By Cecilia Gutierrez |Staff Writer|
Membership benefits include leadership, involvement with school affairs, job opportunities,and networking skills.
Juan Herrera, a former brother of Sigma Chi, serves as an example of how these networking opportunities attained from fraternity membership help during the pursuit of job opportunities after graduating from college.
Herrera now works in CSUSB President Tomás Morales’ office (making a fair amount of money) and traveling on behalf of CSUSB.
What gave him the upper-hand? Being a part of a fraternity.
Many of us have seen movies that reflect the Greek Life, however, how many of us really know what these fraternities and sororities do?
CSUSB’s Greek Life encompasses more than what stereotypical movies portray.
Friendship, justice and learning are the three core values Sigma Chi looks for in potential members.
“We’re all about grades, we’re all about community service, and we’re all about our brotherhood,” said Connor Dickson, a freshman Sigma Chi fraternity member.
Dickson continued, “I think that a lot of people, even older adults, probably think that all we do is party.”
“I definitely think that movies like ‘Animal House’ and ‘Neighbors’ do not really help because that’s all they do in the movies,” added Dickson.
Indeed, stereotypes frequently portray a “party,” “up until dawn” image towards sorority and fraternity members and some do fit that profile.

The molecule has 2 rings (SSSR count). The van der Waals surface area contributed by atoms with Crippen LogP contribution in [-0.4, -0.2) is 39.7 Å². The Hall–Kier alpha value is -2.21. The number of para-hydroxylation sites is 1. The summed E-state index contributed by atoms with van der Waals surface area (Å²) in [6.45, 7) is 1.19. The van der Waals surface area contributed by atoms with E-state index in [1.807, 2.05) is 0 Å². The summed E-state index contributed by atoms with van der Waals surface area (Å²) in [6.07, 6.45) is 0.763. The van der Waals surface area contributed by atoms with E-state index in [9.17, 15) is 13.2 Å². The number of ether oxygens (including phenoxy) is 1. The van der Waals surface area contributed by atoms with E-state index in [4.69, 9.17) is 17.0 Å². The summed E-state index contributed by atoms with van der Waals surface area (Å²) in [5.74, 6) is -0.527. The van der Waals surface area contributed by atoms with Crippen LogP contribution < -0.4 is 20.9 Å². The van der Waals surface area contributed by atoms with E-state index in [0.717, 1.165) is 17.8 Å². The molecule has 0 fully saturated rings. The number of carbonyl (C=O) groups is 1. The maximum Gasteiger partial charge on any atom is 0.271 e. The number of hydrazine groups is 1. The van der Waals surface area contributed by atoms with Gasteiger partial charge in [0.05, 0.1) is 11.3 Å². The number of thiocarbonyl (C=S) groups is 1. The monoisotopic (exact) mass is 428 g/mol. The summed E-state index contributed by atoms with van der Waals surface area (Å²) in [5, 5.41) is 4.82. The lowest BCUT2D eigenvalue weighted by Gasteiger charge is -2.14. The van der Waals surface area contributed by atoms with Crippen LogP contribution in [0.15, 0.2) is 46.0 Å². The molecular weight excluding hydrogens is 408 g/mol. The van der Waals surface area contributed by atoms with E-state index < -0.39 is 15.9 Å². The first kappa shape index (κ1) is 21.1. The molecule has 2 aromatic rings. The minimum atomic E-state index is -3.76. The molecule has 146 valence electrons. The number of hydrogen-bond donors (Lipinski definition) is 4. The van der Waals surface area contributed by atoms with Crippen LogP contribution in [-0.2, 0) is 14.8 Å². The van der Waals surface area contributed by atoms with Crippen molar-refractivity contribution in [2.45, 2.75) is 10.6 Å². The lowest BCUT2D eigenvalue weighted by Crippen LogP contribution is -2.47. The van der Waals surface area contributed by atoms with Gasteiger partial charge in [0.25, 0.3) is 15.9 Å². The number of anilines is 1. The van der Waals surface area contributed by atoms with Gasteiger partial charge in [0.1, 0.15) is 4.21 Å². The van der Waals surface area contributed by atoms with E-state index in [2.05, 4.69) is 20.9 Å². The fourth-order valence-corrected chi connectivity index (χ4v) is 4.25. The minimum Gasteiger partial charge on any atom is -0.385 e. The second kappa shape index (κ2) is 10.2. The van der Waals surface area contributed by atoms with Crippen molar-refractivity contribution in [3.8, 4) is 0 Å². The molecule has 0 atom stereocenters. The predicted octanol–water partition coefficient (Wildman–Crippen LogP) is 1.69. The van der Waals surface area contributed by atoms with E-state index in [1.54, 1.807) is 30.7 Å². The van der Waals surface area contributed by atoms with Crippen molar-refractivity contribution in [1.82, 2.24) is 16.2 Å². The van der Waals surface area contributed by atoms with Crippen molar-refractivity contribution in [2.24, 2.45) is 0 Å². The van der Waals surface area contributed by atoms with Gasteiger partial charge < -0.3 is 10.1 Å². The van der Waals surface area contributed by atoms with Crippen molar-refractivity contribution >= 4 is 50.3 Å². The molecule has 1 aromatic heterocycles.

The leadership board of Sigma Chi, however, pushes their brothers away from the negative standards society has set.
Sigma Chi’s Public Relationships Chairman of Organization, Tyler Hicks, mentioned in a recent interview that there are seven standards he and his brothers live by.
These include being a man of good character, a student of favorability, living with ambitious purposes, a congenial disposition, good morals, having a high sense of honor and personal responsibility.
Not only is character necessary to be a member, but the expectation to participate is also vital.
Hicks couldn’t help but laugh when asked how much time he devotes to his fraternity.
“That’s an interesting question because the way I place myself in Sigma Chi and CSUSB is that I’m consistently giving back to the organization at all times,” said Hicks.
Hicks lives near and works on campus for the Associated Students Incorporated (ASI) office, which strengthens the bond with his brothers as well as his networking opportunities.
In this way he contributes to not only the organization but to the campus as a whole.
“But I mean when you’re having fun ,it’s not really a time commitment. I’m doing it because I want to,” said Hicks.
Though the benefits of partaking in a fraternity or sorority sound helpful in the pursuit of experience and career, costs may hinder participation.
Expenses, specifically for the Sigma Chi fraternity, include a $300 quarterly fee, or a $900 annual fee.
Do the costs really outweigh the benefits? That’s really up to you, the student, to decide.
If interested in pledging in a fraternity or sorority, Fall and Winter are the times to pledge.